IN PHOTOS: Martial Law victims’ hopes for redress, remembrance

Rick Rocamora
IN PHOTOS: Martial Law victims’ hopes for redress, remembrance
Claimants for compensation under the Human Rights Victims Reparation and Recognition Law are hoping that their claims are honored – and that the atrocities under Martial Law will never be forgotten

MANILA, Philippines – Mercy David, a 25-year-old from Concepcion, Tarlac, and part of a generation of Filipinos born after EDSA, cannot relate to stories on the 14 years of martial rule under President Ferdinand E. Marcos, because there is no concerted effort to make them learn and remember.

Mercy never learned it in school, but instead learned from her father, Carmelito Lobo David. The elder David was shot in the stomach and tortured as he was suspected as a cadre of the New People’s Army (NPA) during the Marcos regime.

Mercy is one of the 13,000 who have filed claims under Republic Act 10368, the law passed by Congress that recognizes the heroism and sacrifices of all Filipinos who were victims of human rights violations under the Marcos regime. She is filing a claim in behalf of her father.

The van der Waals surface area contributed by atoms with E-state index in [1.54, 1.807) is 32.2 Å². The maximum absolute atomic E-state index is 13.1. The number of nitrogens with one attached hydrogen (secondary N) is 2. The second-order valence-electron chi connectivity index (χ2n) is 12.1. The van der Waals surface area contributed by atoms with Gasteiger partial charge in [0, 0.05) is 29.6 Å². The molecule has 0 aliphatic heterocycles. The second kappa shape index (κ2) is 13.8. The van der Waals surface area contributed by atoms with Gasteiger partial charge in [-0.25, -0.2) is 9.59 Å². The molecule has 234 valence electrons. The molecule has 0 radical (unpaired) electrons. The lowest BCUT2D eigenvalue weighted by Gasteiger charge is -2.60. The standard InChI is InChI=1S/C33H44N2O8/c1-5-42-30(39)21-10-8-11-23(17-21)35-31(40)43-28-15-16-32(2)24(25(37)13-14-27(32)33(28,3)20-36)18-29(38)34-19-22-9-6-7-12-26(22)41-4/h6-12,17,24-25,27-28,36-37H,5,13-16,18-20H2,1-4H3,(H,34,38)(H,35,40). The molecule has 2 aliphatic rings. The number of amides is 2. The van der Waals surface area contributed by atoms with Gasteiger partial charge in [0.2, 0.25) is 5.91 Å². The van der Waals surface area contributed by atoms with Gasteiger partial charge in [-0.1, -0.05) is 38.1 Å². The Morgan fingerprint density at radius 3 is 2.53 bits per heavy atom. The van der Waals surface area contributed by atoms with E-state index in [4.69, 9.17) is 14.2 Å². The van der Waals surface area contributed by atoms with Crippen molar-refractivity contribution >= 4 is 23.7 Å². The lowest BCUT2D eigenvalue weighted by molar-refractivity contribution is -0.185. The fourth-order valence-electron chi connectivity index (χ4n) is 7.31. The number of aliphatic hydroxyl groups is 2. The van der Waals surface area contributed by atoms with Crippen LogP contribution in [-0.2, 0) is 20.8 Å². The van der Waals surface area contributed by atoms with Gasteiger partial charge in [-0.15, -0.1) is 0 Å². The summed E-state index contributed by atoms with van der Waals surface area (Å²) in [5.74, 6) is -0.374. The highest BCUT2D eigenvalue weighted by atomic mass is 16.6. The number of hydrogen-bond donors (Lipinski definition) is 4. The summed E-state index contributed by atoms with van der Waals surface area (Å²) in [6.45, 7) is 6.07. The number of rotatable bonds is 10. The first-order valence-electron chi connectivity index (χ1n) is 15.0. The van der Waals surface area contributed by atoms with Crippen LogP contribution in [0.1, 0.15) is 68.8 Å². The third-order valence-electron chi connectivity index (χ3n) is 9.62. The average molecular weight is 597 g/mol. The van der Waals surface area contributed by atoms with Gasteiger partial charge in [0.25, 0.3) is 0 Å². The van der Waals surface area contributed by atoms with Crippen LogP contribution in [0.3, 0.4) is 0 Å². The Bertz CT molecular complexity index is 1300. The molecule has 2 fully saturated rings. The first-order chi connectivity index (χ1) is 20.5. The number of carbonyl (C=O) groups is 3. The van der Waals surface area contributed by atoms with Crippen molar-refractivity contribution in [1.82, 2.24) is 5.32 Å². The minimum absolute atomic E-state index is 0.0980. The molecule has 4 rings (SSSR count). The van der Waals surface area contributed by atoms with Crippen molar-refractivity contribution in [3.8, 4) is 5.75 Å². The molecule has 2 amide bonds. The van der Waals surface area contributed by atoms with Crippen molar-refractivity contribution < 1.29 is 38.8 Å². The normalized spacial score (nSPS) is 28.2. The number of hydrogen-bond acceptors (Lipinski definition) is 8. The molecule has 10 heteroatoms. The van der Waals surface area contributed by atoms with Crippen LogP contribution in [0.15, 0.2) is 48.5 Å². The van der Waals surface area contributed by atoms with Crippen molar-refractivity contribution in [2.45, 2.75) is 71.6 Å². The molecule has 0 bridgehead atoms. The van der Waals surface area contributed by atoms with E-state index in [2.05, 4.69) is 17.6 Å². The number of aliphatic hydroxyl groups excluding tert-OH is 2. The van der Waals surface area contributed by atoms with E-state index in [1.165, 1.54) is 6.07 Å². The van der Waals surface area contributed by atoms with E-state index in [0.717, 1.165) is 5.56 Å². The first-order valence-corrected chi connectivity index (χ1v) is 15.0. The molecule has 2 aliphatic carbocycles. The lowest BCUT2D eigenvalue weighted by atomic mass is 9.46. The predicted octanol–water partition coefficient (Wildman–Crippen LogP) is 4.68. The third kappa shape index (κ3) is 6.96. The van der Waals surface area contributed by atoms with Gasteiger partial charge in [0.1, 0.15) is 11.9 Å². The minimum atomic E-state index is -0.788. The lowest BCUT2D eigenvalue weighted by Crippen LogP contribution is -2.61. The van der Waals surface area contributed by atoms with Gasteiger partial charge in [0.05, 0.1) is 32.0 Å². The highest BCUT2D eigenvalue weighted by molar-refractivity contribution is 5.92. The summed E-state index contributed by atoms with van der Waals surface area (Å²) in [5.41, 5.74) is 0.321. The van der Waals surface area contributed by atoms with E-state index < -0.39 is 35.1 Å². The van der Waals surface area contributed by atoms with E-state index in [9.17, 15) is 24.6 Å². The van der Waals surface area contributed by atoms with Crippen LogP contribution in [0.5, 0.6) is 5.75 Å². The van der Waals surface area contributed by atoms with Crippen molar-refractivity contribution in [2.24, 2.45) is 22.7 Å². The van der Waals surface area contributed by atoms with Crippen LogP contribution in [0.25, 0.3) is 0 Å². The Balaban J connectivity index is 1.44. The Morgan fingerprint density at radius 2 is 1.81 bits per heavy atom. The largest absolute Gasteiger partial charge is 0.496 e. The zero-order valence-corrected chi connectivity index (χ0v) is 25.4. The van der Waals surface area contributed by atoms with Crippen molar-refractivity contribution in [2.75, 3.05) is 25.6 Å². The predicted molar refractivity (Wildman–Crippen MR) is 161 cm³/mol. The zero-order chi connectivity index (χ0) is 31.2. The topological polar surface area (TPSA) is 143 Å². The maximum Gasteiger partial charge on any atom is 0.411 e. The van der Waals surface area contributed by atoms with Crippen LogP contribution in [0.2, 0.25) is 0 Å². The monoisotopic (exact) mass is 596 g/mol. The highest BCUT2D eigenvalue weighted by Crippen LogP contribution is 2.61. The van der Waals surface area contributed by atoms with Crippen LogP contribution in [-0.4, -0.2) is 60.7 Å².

Those eligible for compensation are the victims of summary executions, torture, enforced or involuntary disappearances, and other gross human rights violations committed during the Marcos dictatorship, covering the period from 21 September 1972 to 25 February 1986.  

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Every morning since May 12, at least a hundred claimants from all over the country have lined up to file their claims. Some are from Isabela, Quezon, Bataan, Antique, Tarlac, Samar, and many other provinces. 

All of them are hoping that the Human Rights Claims Board will rule in favor of their claims for compensation.

Some preferred to file their claims in Manila rather in their home province because they are afraid that their claims may not be filed. According to claimants from Basey and Marabut, Eastern Samar, a certain Rene from Tacloban allegedly offered to   help them file their claims, for a fee of P850 per person. After collecting the hard-earned savings of the claimants, most of whom were also victims of 2013’s Typhoon Yolanda (Haiyan), Rene never showed up do what he had been paid for.

The fiiling of claims ends on November 10, and everybody hopes that they will get approval of claim compensation.

Many say they would like to make sure that the atrocities they suffered during martial rule under Marcos would not be forgotten.

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